(See Figure 10.15.1.)

FIGURE 10.13.1 Swollen optic disc with obscured blood vessels and blurring of the disc margin. Flame-shaped hemorrhages may occur.

Critical. Bilaterally swollen, hyperemic discs (in early papilledema, disc swelling may be asymmetric) with nerve fiber layer edema causing blurring of the disc margin, often obscuring the blood vessels.

Other. Papillary or peripapillary retinal hemorrhages (often flame shaped); loss of venous pulsations (20% of the normal population do not have venous pulsations); dilated, tortuous retinal veins; normal pupillary response and color vision; an enlarged physiologic blind spot or other visual field defects by formal visual field testing.

In chronic papilledema, the hemorrhages and cotton-wool spots resolve, disc hyperemia disappears, and the disc becomes gray in color. Peripapillary gliosis and narrowing of the peripapillary retinal vessels occur, and optociliary shunt vessels may develop on the disc. Loss of color vision, loss of central visual acuity, and visual field defects (especially inferonasally) may be observed.

NOTE: Unilateral or bilateral sixth cranial nerve palsy may result from increased intracranial pressure.

Differential Diagnosis of Disc Edema or Elevation

 Pseudopapilledema (e.g., optic disc drusen or congenitally anomalous disc): Not true disc swelling. Vessels overlying the disc are not obscured, the disc is not hyperemic, and the surrounding nerve fiber layer is normal. Spontaneous venous pulsations (SVPs) are often present. Buried drusen may be present and can be identified with B-scan ultrasonography or autofluorescence; will also be visible on CT imaging.

 Papillitis: An afferent pupillary defect and decreased color vision are present; decreased visual acuity occurs in most cases, usually unilateral. See 10.14, Optic Neuritis.

 Hypertensive optic neuropathy: Extremely high blood pressure, narrowed arterioles, arteriovenous crossing changes, hemorrhages with or without cotton-wool spots extending into the peripheral retina. See 11.10, Hypertensive Retinopathy.

 Central retinal vein occlusion: Hemorrhages extend far beyond the peripapillary area; dilated and tortuous veins, generally unilateral; acute loss of vision in most cases. See 11.8, Central Retinal Vein Occlusion.

 Ischemic optic neuropathy: Disc swelling is pale but may be hyperemic; initially unilateral unless due to GCA, with sudden visual loss. See 10.17, Arteritic Ischemic Optic Neuropathy (Giant Cell Arteritis) and 10.18, Nonarteritic Ischemic Optic Neuropathy.

 Infiltration of the optic disc (e.g., sarcoid or tuberculous granuloma, leukemia, metastasis, other inflammatory disease or tumor): Other ocular or systemic abnormalities may be present.

Usually unilateral.

 Leber hereditary optic neuropathy: Usually occurs in males in the second or third decade of life. Patients may have a family history and present with rapid visual loss of one and then the other eye within days to months. Early examination of the disc may reveal peripapillary telangiectasias followed by optic atrophy.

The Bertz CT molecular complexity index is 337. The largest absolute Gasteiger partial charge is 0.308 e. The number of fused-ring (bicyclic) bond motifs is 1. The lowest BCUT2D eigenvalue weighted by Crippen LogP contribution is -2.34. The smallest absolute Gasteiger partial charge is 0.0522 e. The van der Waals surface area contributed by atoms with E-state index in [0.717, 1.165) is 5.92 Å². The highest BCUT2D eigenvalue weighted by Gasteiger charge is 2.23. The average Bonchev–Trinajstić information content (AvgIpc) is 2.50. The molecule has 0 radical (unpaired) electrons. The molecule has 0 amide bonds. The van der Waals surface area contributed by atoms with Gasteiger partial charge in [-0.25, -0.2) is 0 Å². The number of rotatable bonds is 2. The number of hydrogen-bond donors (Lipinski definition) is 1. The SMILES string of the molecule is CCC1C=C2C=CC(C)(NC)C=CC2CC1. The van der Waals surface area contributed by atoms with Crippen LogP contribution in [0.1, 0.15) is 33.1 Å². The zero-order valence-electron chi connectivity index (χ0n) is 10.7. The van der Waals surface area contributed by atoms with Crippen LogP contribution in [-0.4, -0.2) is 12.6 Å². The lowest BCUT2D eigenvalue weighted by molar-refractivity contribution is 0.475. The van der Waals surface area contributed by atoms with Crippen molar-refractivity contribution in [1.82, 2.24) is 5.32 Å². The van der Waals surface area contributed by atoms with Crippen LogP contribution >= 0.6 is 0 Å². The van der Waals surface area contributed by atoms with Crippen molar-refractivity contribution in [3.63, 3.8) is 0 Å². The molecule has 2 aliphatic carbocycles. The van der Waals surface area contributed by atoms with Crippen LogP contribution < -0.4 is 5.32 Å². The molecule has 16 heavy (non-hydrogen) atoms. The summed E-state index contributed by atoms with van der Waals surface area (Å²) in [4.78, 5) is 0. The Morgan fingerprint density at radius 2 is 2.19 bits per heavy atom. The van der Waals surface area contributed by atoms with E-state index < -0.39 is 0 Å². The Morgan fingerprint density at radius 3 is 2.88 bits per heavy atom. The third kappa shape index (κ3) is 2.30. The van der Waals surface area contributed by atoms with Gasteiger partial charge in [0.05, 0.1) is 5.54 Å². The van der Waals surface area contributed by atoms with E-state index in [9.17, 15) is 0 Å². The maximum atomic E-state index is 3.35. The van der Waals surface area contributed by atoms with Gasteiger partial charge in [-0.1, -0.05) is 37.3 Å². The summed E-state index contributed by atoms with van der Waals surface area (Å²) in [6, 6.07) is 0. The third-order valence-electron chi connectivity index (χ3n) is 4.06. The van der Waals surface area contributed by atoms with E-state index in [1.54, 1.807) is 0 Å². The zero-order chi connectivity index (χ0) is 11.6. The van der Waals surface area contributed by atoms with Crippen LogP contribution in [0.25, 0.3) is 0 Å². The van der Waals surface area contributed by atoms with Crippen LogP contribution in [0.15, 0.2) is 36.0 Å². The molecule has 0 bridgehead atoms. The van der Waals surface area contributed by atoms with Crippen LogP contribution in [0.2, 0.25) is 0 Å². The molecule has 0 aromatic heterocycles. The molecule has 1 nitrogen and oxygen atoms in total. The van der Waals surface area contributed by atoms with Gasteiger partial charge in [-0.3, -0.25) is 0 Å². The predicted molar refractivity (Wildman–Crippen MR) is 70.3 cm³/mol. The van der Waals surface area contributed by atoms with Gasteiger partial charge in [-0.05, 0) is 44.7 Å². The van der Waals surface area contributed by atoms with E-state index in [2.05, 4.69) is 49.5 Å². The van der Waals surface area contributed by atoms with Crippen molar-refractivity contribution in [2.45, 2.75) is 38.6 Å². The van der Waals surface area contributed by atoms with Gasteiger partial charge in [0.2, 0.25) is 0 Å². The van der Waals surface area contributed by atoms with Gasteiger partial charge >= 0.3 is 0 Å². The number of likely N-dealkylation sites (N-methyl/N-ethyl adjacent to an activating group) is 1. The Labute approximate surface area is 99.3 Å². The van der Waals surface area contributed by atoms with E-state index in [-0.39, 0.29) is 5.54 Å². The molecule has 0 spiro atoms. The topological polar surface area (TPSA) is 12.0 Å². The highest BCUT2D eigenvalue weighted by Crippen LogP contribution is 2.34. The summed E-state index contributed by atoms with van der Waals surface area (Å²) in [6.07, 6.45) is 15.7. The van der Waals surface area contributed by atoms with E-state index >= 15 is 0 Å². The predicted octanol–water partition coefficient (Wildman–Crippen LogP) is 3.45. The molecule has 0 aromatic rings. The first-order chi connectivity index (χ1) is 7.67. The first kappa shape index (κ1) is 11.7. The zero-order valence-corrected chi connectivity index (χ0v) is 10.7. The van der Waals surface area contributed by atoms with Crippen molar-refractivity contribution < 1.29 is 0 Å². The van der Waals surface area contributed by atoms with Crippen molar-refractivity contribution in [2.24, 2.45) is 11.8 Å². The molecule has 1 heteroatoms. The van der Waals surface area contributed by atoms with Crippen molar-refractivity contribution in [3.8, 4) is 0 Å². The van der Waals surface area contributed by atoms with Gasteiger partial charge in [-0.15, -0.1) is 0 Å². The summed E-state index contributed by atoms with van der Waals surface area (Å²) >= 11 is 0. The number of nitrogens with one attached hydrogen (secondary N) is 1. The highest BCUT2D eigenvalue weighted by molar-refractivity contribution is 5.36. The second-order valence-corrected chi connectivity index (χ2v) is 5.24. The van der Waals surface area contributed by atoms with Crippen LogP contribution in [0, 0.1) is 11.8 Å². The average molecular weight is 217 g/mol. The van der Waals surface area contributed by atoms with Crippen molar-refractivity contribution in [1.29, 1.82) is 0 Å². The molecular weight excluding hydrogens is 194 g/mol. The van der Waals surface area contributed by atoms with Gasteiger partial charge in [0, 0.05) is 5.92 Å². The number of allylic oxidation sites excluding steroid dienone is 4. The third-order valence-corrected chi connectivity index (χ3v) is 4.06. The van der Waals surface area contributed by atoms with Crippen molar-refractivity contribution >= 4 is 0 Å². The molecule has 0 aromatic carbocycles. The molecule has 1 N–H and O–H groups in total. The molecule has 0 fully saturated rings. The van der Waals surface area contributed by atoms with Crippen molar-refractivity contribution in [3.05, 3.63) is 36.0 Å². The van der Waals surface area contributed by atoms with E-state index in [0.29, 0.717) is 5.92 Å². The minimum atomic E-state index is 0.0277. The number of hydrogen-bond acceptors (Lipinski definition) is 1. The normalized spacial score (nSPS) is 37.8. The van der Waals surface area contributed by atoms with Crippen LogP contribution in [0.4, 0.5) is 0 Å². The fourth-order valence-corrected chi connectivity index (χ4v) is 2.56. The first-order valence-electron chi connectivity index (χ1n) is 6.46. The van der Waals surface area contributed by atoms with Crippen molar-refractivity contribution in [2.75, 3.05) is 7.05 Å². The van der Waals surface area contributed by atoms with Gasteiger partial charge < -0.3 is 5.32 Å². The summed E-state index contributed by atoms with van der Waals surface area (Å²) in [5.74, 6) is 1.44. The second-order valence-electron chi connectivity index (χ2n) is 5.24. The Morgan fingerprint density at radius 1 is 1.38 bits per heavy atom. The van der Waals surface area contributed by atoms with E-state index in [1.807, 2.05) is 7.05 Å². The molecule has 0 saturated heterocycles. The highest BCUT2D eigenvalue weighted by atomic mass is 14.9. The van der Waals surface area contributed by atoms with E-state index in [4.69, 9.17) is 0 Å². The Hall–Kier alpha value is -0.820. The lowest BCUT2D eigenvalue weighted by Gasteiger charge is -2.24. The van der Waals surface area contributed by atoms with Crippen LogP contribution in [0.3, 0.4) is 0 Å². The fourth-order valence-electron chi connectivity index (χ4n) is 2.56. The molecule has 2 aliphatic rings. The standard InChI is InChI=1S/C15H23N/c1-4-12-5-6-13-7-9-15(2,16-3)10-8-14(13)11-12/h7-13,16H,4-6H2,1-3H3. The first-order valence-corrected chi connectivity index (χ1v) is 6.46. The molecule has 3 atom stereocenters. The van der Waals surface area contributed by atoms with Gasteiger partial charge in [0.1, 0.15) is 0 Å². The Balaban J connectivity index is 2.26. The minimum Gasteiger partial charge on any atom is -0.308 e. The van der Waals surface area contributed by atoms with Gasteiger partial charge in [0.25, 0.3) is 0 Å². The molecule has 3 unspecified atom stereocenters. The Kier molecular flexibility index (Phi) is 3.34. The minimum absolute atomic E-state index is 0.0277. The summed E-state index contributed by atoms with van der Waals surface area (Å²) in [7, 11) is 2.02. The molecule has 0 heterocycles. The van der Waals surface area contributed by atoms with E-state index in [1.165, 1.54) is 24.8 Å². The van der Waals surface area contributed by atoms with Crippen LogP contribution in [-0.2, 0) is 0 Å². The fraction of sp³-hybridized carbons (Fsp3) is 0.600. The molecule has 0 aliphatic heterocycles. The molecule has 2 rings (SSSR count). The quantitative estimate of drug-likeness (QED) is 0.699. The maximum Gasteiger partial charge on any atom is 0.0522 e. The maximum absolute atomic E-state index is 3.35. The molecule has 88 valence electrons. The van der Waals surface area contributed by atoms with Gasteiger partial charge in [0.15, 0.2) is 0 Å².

Orbital optic nerve tumors: Unilateral disc swelling, may have proptosis.

 Diabetic papillopathy: Benign disc edema in one or both eyes of a diabetic patient, most commonly with mild visual loss. No correlation with diabetic retinopathy. In addition to disc edema, disc hyperemia due to telangiectasias of the disc vessels may occur, simulating neovascularization. More common in patients with juvenile-onset diabetes. No treatment is indicated. Spontaneous resolution usually occurs after 3 to 4 months but may take even longer.

 Thyroid-related optic neuropathy: May have eyelid lag or retraction, ocular misalignment, resistance to retropulsion. See 7.2.1, Thyroid Eye Disease.

 Uveitis (e.g., syphilis or sarcoidosis): Pain or photophobia, anterior chamber/vitreous cells. See 12.3, Posterior Uveitis.

 Amiodarone toxicity: May present with subacute visual loss and disc edema.

NOTE: Optic disc swelling in a patient with leukemia is often a sign of leukemic optic nerve infiltration. Urgent initiation of therapy including corticosteroids and chemotherapy/radiation is required to achieve best visual outcomes.


 Primary and metastatic intracranial tumors.


 Idiopathic intracranial hypertension: Often occurs in young, overweight females. See 10.16, Idiopathic Intracranial

Hypertension/Pseudotumor Cerebri.

 Subdural and epidural hematomas.

 Subarachnoid hemorrhage: Severe headache, may have preretinal hemorrhages (Terson syndrome).

 Arteriovenous malformation.

 Brain abscess: Often produces high fever and mental status changes.

 Meningitis: Fever, stiff neck, headache (e.g., syphilis, tuberculosis, Lyme disease, bacterial, inflammatory, neoplastic).

 Encephalitis: Often produces mental status abnormalities.

 Cerebral venous sinus thrombosis.


1. History and physical examination, including blood pressure measurement.